From the forgotten Aberdale, of Llwynypia, Wales, to the ingeniously eccentric Wooler, of north-west London, British Motorcycles 1945-1965 offers alphabetical coverage – in no less than 600 pages – of British motorcycle makes of the period 1945-1965, among them great names such as AJS, BSA, Matchless, Norton, Royal Enfield, Triumph and Vincent. The two decades covered by this book represent the final flowering of the motorcycle industry in Britain, a period when British bikes were shipped all over the world, when America discovered high-performance British twins and when ton-up boys vied with each other in feats of horrific daring. In the meantime, rush-hour roads resounded to the buzz and crackle of ride-to-work two-strokes, men hidden in cumbersome waterproof coats slogged along on unwieldy sidecar outfits, wife on the pillion, kids alongside, and courting couples, carefree, hugging tight, enjoyed a sunlit ride to the seaside or into the hills. In this intensely detailed study, author Rinsey Mills gives the histories of the motorcycle manufacturers and then provides information on the models they produced, year by year, using original material from sales brochures for the illustrations, not only to identify the bikes and to highlight model changes and revisions, but also to give the flavour of the times when they were to be seen going about their business. Whether your taste is for the obscure and the might-have-beens, for workaday two-strokes, nimble scramblers, thumping singles, ton-up twins or fiery road racers, all are here, offering an unrivaled store of knowledge and information as well as more than 1,500 illustrations that provide a powerful evocation of motorcycling in these two decades. The illustrations are accompanied by generous and informative captions which help to convey the strengths, weaknesses and character of the machines, as well as provide intriguing technical insights.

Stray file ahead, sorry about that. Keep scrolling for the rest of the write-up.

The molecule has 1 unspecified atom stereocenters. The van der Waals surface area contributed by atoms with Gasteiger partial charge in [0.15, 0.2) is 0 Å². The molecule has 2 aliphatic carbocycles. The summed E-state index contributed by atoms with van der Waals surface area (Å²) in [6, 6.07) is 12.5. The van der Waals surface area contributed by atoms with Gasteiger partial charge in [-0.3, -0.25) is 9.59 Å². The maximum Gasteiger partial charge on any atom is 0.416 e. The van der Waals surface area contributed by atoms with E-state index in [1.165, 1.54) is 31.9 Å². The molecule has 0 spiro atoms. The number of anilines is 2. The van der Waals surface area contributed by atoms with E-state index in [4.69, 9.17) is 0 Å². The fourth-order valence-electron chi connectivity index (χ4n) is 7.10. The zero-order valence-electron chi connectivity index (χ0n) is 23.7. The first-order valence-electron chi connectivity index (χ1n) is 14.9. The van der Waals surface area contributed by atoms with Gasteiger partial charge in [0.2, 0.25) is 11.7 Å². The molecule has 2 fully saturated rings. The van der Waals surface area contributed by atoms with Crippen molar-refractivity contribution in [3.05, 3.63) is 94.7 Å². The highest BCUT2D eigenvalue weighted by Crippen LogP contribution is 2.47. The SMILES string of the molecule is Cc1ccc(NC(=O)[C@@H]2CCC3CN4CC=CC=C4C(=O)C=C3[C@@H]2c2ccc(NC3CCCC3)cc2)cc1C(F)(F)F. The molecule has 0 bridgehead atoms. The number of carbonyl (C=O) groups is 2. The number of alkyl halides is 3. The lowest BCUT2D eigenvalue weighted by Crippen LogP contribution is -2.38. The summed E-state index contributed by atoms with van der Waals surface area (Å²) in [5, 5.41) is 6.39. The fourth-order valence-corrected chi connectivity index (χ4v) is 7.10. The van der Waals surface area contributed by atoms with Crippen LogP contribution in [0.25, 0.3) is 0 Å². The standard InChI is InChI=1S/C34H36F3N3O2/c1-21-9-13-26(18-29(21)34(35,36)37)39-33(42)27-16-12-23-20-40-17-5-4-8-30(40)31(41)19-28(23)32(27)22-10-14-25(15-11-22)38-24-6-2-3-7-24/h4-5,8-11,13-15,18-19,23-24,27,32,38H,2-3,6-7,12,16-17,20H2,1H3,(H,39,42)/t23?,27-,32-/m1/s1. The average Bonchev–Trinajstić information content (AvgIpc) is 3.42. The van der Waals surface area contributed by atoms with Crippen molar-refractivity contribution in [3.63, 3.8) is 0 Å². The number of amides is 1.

Rinsey Mills has owned AC sports cars, both pre-war and post-war, for forty years. He has restored some and raced others. His books include Original AC Ace and Cobra and Essential AC Cobra.
Rinsey's’ first motorcycle was a derelict BSA Empire Star that presented itself as a more grown-up alternative to Meccano – he should have stuck with the latter, as for him, at that time, the bike was too far gone. A couple of years later, shortly after his sixteenth birthday, he proudly fastened a pair of L-plates on £20-worth of 1954 DMW trials bike and was off. Since then he has owned and ridden many machines. Some he’d sooner forget about while others, like the road registered AJS 7R that he did many fast and reliable miles on in the mid-’70s, he still regrets parting with. Unlike many of his peers he never transferred to modern bikes and happily admits he has little interest in anything post-1970, preferring the character and what some would see as the quirkiness of older machinery. He currently has a 1950 BSA B32A and a 1956 Norton Dominator 88 on the road.